What you need to know:
- Mary Wright and Juanita Burton, also driving a Ford Zephyr, finished fifth overall and winners of the First Ladies Prize in the 1955 edition.
- Another female crew of Mary Heather Hayes co-driven by Lucille Cardwell finished seventh aboard a VW Beetle in Class A of cars priced at £600 or less.
- Thus the tradition of women also thriving in the toughest rally in the world was established.
As Vic Preston Senior and D.P. Marwaha won the 1954 Coronation Safari Rally in a nimble VW Beetle, then retained the title in a Ford Zephyr, an all-woman crew was also making a name.
Mary Wright and Juanita Burton, also driving a Ford Zephyr, finished fifth overall and winners of the First Ladies Prize in the 1955 edition.
Another female crew of Mary Heather Hayes co-driven by Lucille Cardwell finished seventh aboard a VW Beetle in Class A of cars priced at £600 or less.
Thus the tradition of women also thriving in the toughest rally in the world was established.
The 1974 Safari Rally was monumental for women competitors who captured the imagination of Kenyans. That edition saw the entry of three all-female crews and one that had a woman co-driver.
These were Mary Ondieki/Pamela Onyango, Rosemary Smith/Pauline Gullick, Ann Teith/Sylvia King and Pauru Choda who navigated her husband Prem Choda to 15th overall position aboard a Mitsubishi Galant.
Smith and Gullick finished 16th in a Datsun 1800SSS.
The crew of Teith, navigated by King finished 18th in 1972 and went on to mature into the most successful ladies team in the history of the Safari.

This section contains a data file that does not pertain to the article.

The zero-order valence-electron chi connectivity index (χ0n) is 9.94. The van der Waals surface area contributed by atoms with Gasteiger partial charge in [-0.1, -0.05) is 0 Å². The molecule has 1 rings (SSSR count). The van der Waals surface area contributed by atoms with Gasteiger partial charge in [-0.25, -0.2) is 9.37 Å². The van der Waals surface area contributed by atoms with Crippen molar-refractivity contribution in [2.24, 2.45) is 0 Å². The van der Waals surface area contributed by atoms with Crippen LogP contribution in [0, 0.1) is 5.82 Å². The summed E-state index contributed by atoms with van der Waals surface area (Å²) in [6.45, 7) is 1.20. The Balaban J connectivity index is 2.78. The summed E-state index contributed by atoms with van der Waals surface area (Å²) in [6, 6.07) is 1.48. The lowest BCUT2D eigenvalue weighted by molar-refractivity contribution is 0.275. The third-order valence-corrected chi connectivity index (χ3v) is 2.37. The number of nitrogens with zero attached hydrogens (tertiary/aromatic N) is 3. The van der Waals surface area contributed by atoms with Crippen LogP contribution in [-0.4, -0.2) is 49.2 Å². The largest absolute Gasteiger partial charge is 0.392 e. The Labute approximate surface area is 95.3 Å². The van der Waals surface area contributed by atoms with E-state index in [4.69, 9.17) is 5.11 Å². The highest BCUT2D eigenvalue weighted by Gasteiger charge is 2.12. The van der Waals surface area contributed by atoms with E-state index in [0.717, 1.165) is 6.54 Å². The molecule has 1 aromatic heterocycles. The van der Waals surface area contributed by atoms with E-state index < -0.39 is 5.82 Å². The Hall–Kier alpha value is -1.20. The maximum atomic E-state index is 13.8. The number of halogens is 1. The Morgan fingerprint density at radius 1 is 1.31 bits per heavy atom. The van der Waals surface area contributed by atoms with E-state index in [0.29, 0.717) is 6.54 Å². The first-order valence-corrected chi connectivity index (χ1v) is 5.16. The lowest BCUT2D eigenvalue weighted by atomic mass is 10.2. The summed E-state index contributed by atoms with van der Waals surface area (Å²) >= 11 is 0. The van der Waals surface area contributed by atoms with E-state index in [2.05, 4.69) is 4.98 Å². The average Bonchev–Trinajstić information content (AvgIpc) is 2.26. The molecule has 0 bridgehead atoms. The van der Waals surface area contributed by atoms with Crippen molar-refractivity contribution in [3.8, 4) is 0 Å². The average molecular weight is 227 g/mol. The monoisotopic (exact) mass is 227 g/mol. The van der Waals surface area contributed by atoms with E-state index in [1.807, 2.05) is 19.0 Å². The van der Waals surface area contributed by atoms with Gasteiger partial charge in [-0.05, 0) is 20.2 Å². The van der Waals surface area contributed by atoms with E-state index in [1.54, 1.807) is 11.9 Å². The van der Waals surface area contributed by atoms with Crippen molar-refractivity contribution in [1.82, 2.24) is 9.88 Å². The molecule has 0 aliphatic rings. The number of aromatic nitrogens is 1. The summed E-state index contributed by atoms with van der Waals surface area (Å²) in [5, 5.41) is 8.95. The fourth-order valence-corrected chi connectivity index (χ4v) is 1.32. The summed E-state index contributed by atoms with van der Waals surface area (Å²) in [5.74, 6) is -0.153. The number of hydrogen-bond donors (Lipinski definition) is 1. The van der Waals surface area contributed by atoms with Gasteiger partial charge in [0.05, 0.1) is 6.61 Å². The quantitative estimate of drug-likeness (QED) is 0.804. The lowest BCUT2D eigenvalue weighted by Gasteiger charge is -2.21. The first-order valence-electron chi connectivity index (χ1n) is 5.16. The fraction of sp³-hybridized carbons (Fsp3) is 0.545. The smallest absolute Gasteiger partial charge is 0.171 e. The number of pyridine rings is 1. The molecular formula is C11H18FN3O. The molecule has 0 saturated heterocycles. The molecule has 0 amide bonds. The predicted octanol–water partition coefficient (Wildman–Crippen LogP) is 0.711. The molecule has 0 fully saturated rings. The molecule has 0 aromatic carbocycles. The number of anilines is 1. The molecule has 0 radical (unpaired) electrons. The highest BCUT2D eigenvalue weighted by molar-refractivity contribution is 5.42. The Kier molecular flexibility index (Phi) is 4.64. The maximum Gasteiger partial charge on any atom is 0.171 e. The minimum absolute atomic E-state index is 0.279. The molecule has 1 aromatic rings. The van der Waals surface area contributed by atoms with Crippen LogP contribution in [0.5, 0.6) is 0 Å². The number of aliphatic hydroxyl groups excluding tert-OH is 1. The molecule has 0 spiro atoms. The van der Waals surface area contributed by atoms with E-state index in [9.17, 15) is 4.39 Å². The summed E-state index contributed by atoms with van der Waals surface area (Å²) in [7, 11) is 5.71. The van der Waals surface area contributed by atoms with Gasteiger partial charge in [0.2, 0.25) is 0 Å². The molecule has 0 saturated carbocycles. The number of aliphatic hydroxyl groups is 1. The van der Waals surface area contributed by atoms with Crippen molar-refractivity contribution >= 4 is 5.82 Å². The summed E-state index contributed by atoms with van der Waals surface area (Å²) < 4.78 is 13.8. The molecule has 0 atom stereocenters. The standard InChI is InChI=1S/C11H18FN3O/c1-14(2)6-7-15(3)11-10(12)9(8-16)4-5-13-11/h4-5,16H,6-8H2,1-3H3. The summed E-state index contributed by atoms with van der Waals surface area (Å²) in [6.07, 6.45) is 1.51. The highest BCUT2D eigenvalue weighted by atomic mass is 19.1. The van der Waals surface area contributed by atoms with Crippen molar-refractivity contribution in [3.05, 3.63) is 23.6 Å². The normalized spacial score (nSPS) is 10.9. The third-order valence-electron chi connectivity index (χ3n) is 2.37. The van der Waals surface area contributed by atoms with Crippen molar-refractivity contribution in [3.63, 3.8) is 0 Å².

The duo won the Kenya national title in 1984, followed by Pauru whose record of most attempts and seven finishes saw her become part of the Safari folklore until her retirement in 1990.
Alive and in good health, Pauru remains a good example of why affirmative action never made any impression in the Safari, but that is a story for another day.
This year, Fabrizia Pons of Italy, third in 1983, co-driving the great Frenchwoman Michelle Mouton in an Audi Quattro, will navigate veteran Kenyan driver Kenyan Piero Cannobio.
Preston and Marwaha did not win without incidents including one particular “head on” with a vulture which saw the avian slam onto the windscreen, shattering it before collapsing in the back seat, but alive.
Marwaha was forced to get his eyes off the road momentarily to free the bird and return it to the wild to avoid distractions in the car cabin.
Such incidents became part of the folklore of the Safari.
A second such encounter between a rally car and a bird happened right in front of global TV cameras in 2001.
A bird in full flight hit the top left of Tommi Makinen’s Mitsubishi Lancer just above his head, showering him with broken glass but his face was saved by the crash helmet. “It was very difficult after that,” recalls Makinen, who nevertheless, went on to win his second Safari Rally navigated by Risto Mannisenmaki.
The 1955 Safari was divided into classes and organisers were happy to register an impressive 19 finishers from 56 starters. This was a higher number than 51 recorded the previous year.
Preston’s victory heralded a new era of the Safari Rally. The VW Beetles had dominated the first two editions, and recorded total domination in the Class A.